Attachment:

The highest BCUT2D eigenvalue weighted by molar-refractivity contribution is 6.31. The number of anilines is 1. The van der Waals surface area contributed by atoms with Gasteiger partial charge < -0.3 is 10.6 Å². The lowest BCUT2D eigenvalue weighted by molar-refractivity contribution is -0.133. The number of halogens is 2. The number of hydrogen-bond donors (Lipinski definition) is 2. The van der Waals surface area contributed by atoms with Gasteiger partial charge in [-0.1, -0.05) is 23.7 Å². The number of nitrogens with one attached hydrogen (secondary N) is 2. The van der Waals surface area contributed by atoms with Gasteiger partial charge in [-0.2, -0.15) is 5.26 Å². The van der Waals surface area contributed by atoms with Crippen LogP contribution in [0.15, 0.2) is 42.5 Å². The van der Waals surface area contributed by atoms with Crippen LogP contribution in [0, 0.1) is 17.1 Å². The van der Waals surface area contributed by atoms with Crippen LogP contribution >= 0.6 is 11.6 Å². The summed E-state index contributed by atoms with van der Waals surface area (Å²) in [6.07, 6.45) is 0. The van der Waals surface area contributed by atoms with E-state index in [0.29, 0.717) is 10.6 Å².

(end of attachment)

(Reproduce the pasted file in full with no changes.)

The highest BCUT2D eigenvalue weighted by molar-refractivity contribution is 6.31. The number of anilines is 1. The van der Waals surface area contributed by atoms with Gasteiger partial charge < -0.3 is 10.6 Å². The lowest BCUT2D eigenvalue weighted by molar-refractivity contribution is -0.133. The number of halogens is 2. The number of hydrogen-bond donors (Lipinski definition) is 2. The van der Waals surface area contributed by atoms with Gasteiger partial charge in [-0.1, -0.05) is 23.7 Å². The number of nitrogens with one attached hydrogen (secondary N) is 2. The van der Waals surface area contributed by atoms with Gasteiger partial charge in [-0.2, -0.15) is 5.26 Å². The van der Waals surface area contributed by atoms with Crippen LogP contribution in [0.15, 0.2) is 42.5 Å². The van der Waals surface area contributed by atoms with Crippen LogP contribution in [0, 0.1) is 17.1 Å². The van der Waals surface area contributed by atoms with Crippen LogP contribution >= 0.6 is 11.6 Å². The summed E-state index contributed by atoms with van der Waals surface area (Å²) in [6.07, 6.45) is 0. The van der Waals surface area contributed by atoms with E-state index in [0.29, 0.717) is 10.6 Å².